• Speaker’s decisions and Judicial review

The law initially stated that the decision of the Presiding Officer is not subject to judicialreview. This condition was struck down by the Supreme Court in 1992, thereby allowingappeals against the Presiding Officer’s decision in the High Court and Supreme Court.Kihoto Hollohan Vs Zachillhu and Others (1992). However, it held that there may notbe any judicial intervention until the Presiding Officer gives his order.Paragraph 7 was the most controversial provision which blatantly attacked as it barredthe jurisdiction of High Courts and Supreme Courts in respect of any matter connectedwith the disqualification of a member of a House under this Schedule. The court in thecase of Kihoto Hollohan held the provision to be unconstitutional as it denies the rightto approach the judiciary as well as of judicial review. Further, under Article 368(2)there requires half of the state legislatures to ratify this provision however no suchratification was received and therefore, the court while applying the doctrine ofseverability, declared Paragraph 7 to be unconstitutional.Two issues were raised that whether the Speaker of a legislature is bound by thedirections of a Court and whether judicial review by courts extends to rules framedunder the Tenth Schedule.It is held by the Hon’ble Apex Court that “the orders passedby a speaker are subject to judicial review and rules under the Tenth Schedule areprocedural in nature. Any violation of those would be a procedural irregularity.Procedural irregularity is immune from judicial scrutiny.”A very important issue regarding that when can a court review the Speaker’s decision-making process under the Tenth Schedule was answered by the Supreme Court inRajendra Singh Rana and Ors. vs. Swami Prasad Maurya and Ors[9], it was held that ifthe Speaker fails to act on a complaint, or accepts claims of splits or mergers withoutmaking a finding, he fails to act as per the Tenth Schedule. The Court said that ignoringa petition for disqualification is not merely an irregularity but a violation ofconstitutional duties.

The Speaker, in acting as aTribunal under the Tenth Schedule, is bound to decide disqualification petitions withina reasonable period. The Speaker should not stall this matter. Constitutional courtscannot judicially review disqualification proceedings under the Tenth Schedule (anti-defection law) of the Constitution until the Speaker or Chairman makes a final decisionon merits.The Kihoto Hollohan judgment is significant in the case of ousted Rajasthan DeputyChief Minister and other eighteen (18) Member of Legislative Assembly, who were issued noticeunder the anti-defection law after the ruling party sought their disqualification.The Bench explained that the reason for limiting the role of courts in ongoing defectionproceedings is that the office of the Speaker is held in the highest respect and esteemin parliamentary traditions. The evolution of the institution of parliamentary democracyhas as its pivot the institution of the Speaker. He is said to be the very embodiment ofpropriety and impartiality.[10]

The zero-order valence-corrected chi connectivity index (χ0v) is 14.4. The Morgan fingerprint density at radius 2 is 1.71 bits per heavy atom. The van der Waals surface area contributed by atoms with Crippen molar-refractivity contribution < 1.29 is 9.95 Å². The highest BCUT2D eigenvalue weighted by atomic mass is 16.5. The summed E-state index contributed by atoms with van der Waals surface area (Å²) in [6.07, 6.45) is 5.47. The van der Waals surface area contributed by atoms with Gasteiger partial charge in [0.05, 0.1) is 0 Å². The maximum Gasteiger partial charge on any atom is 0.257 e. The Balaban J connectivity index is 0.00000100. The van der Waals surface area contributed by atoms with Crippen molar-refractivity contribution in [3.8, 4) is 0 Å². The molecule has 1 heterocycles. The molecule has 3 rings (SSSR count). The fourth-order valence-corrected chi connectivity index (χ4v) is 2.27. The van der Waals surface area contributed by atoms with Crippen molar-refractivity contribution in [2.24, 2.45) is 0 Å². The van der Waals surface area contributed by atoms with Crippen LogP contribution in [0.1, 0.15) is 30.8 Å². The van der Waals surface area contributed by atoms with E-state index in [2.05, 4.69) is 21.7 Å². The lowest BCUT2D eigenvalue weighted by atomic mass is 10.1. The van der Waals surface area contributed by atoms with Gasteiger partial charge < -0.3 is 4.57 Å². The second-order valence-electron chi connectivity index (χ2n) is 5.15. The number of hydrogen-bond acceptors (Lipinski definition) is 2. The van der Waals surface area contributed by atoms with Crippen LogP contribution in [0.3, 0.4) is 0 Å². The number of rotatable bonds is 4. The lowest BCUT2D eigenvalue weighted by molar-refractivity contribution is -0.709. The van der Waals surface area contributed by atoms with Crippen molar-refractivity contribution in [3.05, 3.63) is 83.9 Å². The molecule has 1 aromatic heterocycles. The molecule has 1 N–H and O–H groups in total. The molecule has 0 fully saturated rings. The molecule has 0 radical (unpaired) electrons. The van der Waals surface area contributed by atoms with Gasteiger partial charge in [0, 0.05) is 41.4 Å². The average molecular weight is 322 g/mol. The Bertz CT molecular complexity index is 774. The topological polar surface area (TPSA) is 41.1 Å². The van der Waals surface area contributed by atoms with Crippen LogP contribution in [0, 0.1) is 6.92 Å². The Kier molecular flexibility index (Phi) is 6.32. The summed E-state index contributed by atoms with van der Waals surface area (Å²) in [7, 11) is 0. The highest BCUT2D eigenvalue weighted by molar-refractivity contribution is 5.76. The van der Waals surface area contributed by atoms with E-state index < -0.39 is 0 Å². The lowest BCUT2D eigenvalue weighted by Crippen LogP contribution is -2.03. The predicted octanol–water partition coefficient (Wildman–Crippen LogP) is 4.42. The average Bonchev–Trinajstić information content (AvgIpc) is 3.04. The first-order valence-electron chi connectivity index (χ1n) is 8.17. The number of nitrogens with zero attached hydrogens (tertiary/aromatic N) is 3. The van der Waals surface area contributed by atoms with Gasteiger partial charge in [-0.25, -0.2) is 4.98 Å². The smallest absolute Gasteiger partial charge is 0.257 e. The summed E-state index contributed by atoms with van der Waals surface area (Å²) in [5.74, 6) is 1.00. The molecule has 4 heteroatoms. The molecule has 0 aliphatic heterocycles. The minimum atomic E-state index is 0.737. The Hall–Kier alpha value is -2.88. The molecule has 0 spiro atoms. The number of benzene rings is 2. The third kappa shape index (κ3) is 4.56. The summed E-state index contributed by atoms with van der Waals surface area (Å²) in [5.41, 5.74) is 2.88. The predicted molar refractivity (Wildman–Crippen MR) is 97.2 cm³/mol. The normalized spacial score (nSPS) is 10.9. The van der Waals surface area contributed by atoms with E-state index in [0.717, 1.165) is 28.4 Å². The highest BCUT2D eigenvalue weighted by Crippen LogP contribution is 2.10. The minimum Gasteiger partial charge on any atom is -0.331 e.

• Speaker and Issue of Impartiality

The Parliament now has to decide whether the Speaker who himself is a member of aparty should be allowed to decide on membership or not. The office of Speaker has beencriticized time and again for being an agent of partisan politics especially in context ofpower for the disqualification. The Supreme Court in Jagjit Singh versus State ofHaryana[11] highlighted the similar allegations about the confidence on the role ofSpeaker in the matters of impartiality. In the Kihoto Hollohan versus Zachillhu case(1992), one of the judges observed that the suspicion of bias on the Speaker’s role couldnot be ruled out as his/her election and tenure depends on the majority will of the House(or specifically of the ruling party).Impartiality, fairness and autonomy in decision-making are the hallmarks of a robustinstitution. It is the freedom from interference and pressures which provide thenecessary atmosphere where one can work with an absolute commitment to the causeof neutrality (as a Constitutional value). At a time when India’s rank has fallen in thelatest Democracy Index (2019), it is expected from Parliament to take steps to revampand strengthen the institution of the Speaker. Further, the structural issues regarding themanner of appointment of the Speaker and his tenure in office needs an urgent redressal.On Dec4, 2017 Chairman had disqualified the two rebels from the Rajya Sabha, on aplea filed by the party on Sep 2,2017. The decision was one of the swiftest in the history ofthe Rajya Sabha. The Chairman claimed that disqualification of a member of thelegislature should be decided by the Presiding Officer in about three months to thwartpolitical defections. In the case of the two Member of Parliaments who were disqualifiedfrom Rajya Sabha they were deemed to have ‘voluntarily given up their membership’by engaging in anti-party activities which included criticizing the party on public forumson multiple occasions, and attending rallies organized by opposition parties.[12]

  • Review of Speaker’s own decision